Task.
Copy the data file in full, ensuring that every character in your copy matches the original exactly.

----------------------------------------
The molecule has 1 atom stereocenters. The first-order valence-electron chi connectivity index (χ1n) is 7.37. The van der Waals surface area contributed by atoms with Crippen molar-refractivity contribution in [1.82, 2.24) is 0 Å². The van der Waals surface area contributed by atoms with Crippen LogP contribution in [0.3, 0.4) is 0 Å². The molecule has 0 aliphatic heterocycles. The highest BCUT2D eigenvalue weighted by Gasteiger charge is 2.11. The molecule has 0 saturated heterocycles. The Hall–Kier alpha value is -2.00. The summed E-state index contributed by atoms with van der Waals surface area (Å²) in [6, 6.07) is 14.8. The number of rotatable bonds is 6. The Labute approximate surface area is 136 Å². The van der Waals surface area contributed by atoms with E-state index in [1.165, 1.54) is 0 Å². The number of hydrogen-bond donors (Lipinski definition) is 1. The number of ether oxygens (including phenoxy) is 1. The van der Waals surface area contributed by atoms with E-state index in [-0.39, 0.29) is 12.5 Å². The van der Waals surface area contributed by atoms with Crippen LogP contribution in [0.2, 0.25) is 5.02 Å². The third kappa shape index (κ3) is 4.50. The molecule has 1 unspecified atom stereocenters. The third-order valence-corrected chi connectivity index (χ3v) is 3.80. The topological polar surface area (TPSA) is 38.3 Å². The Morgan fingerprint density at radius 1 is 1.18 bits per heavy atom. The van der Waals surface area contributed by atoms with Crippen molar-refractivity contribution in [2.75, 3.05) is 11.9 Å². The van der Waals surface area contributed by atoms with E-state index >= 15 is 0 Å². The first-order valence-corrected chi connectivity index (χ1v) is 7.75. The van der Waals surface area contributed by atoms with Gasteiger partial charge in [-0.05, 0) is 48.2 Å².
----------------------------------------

The molecule has 1 atom stereocenters. The first-order valence-electron chi connectivity index (χ1n) is 7.37. The van der Waals surface area contributed by atoms with Crippen molar-refractivity contribution in [1.82, 2.24) is 0 Å². The van der Waals surface area contributed by atoms with Crippen LogP contribution in [0.3, 0.4) is 0 Å². The molecule has 0 aliphatic heterocycles. The highest BCUT2D eigenvalue weighted by Gasteiger charge is 2.11. The molecule has 0 saturated heterocycles. The Hall–Kier alpha value is -2.00. The summed E-state index contributed by atoms with van der Waals surface area (Å²) in [6, 6.07) is 14.8. The number of rotatable bonds is 6. The Labute approximate surface area is 136 Å². The van der Waals surface area contributed by atoms with E-state index in [1.165, 1.54) is 0 Å². The number of hydrogen-bond donors (Lipinski definition) is 1. The number of ether oxygens (including phenoxy) is 1. The van der Waals surface area contributed by atoms with E-state index in [-0.39, 0.29) is 12.5 Å². The van der Waals surface area contributed by atoms with Crippen LogP contribution in [0.2, 0.25) is 5.02 Å². The third kappa shape index (κ3) is 4.50. The molecule has 1 unspecified atom stereocenters. The third-order valence-corrected chi connectivity index (χ3v) is 3.80. The topological polar surface area (TPSA) is 38.3 Å². The Morgan fingerprint density at radius 1 is 1.18 bits per heavy atom. The van der Waals surface area contributed by atoms with Crippen molar-refractivity contribution in [2.75, 3.05) is 11.9 Å². The van der Waals surface area contributed by atoms with E-state index >= 15 is 0 Å². The first-order valence-corrected chi connectivity index (χ1v) is 7.75. The van der Waals surface area contributed by atoms with Gasteiger partial charge in [-0.05, 0) is 48.2 Å².